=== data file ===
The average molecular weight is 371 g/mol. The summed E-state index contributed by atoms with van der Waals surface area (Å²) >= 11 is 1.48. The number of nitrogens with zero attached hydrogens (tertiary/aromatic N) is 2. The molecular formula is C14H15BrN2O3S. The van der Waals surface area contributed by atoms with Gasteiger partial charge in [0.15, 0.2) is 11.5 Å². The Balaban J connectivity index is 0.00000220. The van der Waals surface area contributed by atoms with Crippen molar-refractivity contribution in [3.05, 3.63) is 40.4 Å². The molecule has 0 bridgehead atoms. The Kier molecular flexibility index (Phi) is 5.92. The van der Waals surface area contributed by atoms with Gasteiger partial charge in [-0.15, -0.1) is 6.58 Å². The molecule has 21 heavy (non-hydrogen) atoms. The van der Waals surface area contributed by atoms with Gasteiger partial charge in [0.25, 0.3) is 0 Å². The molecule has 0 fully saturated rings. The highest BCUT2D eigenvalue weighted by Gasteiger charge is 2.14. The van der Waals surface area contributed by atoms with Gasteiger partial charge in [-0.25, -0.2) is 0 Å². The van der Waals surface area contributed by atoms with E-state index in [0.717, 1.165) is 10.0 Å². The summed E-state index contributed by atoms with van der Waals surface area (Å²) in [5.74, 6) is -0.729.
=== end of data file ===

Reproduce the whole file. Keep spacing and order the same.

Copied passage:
The average molecular weight is 371 g/mol. The summed E-state index contributed by atoms with van der Waals surface area (Å²) >= 11 is 1.48. The number of nitrogens with zero attached hydrogens (tertiary/aromatic N) is 2. The molecular formula is C14H15BrN2O3S. The van der Waals surface area contributed by atoms with Gasteiger partial charge in [0.15, 0.2) is 11.5 Å². The Balaban J connectivity index is 0.00000220. The van der Waals surface area contributed by atoms with Crippen molar-refractivity contribution in [3.05, 3.63) is 40.4 Å². The molecule has 0 bridgehead atoms. The Kier molecular flexibility index (Phi) is 5.92. The van der Waals surface area contributed by atoms with Gasteiger partial charge in [-0.15, -0.1) is 6.58 Å². The molecule has 21 heavy (non-hydrogen) atoms. The van der Waals surface area contributed by atoms with Gasteiger partial charge in [0.25, 0.3) is 0 Å². The molecule has 0 fully saturated rings. The highest BCUT2D eigenvalue weighted by Gasteiger charge is 2.14. The van der Waals surface area contributed by atoms with Gasteiger partial charge in [-0.25, -0.2) is 0 Å². The van der Waals surface area contributed by atoms with E-state index in [0.717, 1.165) is 10.0 Å². The summed E-state index contributed by atoms with van der Waals surface area (Å²) in [5.74, 6) is -0.729.